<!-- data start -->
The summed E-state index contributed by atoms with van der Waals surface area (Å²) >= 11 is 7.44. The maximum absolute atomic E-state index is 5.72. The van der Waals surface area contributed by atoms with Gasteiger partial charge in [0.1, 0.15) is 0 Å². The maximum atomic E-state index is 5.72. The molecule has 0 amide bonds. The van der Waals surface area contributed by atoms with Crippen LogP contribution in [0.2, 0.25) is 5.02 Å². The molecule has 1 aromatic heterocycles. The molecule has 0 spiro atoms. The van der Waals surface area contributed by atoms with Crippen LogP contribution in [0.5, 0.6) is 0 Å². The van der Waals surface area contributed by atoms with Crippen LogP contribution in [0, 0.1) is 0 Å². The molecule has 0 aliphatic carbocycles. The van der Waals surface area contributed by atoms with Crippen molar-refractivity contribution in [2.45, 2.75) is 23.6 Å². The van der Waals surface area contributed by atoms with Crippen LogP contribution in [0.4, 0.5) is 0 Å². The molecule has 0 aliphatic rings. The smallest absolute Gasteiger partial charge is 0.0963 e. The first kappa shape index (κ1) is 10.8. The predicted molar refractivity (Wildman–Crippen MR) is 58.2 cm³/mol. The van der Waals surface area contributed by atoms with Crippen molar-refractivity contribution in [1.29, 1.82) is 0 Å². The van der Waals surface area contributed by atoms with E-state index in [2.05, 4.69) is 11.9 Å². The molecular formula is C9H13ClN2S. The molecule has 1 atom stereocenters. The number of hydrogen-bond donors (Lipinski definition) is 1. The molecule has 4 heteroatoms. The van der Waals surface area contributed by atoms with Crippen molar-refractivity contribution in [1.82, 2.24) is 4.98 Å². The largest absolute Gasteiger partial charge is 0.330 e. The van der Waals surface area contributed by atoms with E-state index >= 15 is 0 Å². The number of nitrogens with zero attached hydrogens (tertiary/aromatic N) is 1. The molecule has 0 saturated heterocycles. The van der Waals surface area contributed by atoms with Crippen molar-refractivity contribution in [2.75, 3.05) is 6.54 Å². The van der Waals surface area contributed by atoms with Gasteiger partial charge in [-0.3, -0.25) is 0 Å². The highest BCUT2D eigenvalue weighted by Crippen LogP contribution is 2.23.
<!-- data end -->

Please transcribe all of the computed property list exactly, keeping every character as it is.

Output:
The summed E-state index contributed by atoms with van der Waals surface area (Å²) >= 11 is 7.44. The maximum absolute atomic E-state index is 5.72. The van der Waals surface area contributed by atoms with Gasteiger partial charge in [0.1, 0.15) is 0 Å². The maximum atomic E-state index is 5.72. The molecule has 0 amide bonds. The van der Waals surface area contributed by atoms with Crippen LogP contribution in [0.2, 0.25) is 5.02 Å². The molecule has 1 aromatic heterocycles. The molecule has 0 spiro atoms. The van der Waals surface area contributed by atoms with Crippen LogP contribution in [0.5, 0.6) is 0 Å². The van der Waals surface area contributed by atoms with Crippen LogP contribution in [0, 0.1) is 0 Å². The molecule has 0 aliphatic carbocycles. The van der Waals surface area contributed by atoms with Crippen molar-refractivity contribution in [2.45, 2.75) is 23.6 Å². The van der Waals surface area contributed by atoms with Crippen LogP contribution in [0.4, 0.5) is 0 Å². The molecule has 0 aliphatic rings. The smallest absolute Gasteiger partial charge is 0.0963 e. The first kappa shape index (κ1) is 10.8. The predicted molar refractivity (Wildman–Crippen MR) is 58.2 cm³/mol. The van der Waals surface area contributed by atoms with Crippen molar-refractivity contribution in [1.29, 1.82) is 0 Å². The van der Waals surface area contributed by atoms with E-state index in [2.05, 4.69) is 11.9 Å². The molecular formula is C9H13ClN2S. The molecule has 1 atom stereocenters. The number of hydrogen-bond donors (Lipinski definition) is 1. The molecule has 4 heteroatoms. The van der Waals surface area contributed by atoms with Crippen molar-refractivity contribution in [1.82, 2.24) is 4.98 Å². The largest absolute Gasteiger partial charge is 0.330 e. The van der Waals surface area contributed by atoms with E-state index >= 15 is 0 Å². The number of nitrogens with zero attached hydrogens (tertiary/aromatic N) is 1. The molecule has 0 saturated heterocycles. The van der Waals surface area contributed by atoms with Crippen molar-refractivity contribution in [2.75, 3.05) is 6.54 Å². The van der Waals surface area contributed by atoms with Gasteiger partial charge in [-0.3, -0.25) is 0 Å². The highest BCUT2D eigenvalue weighted by Crippen LogP contribution is 2.23.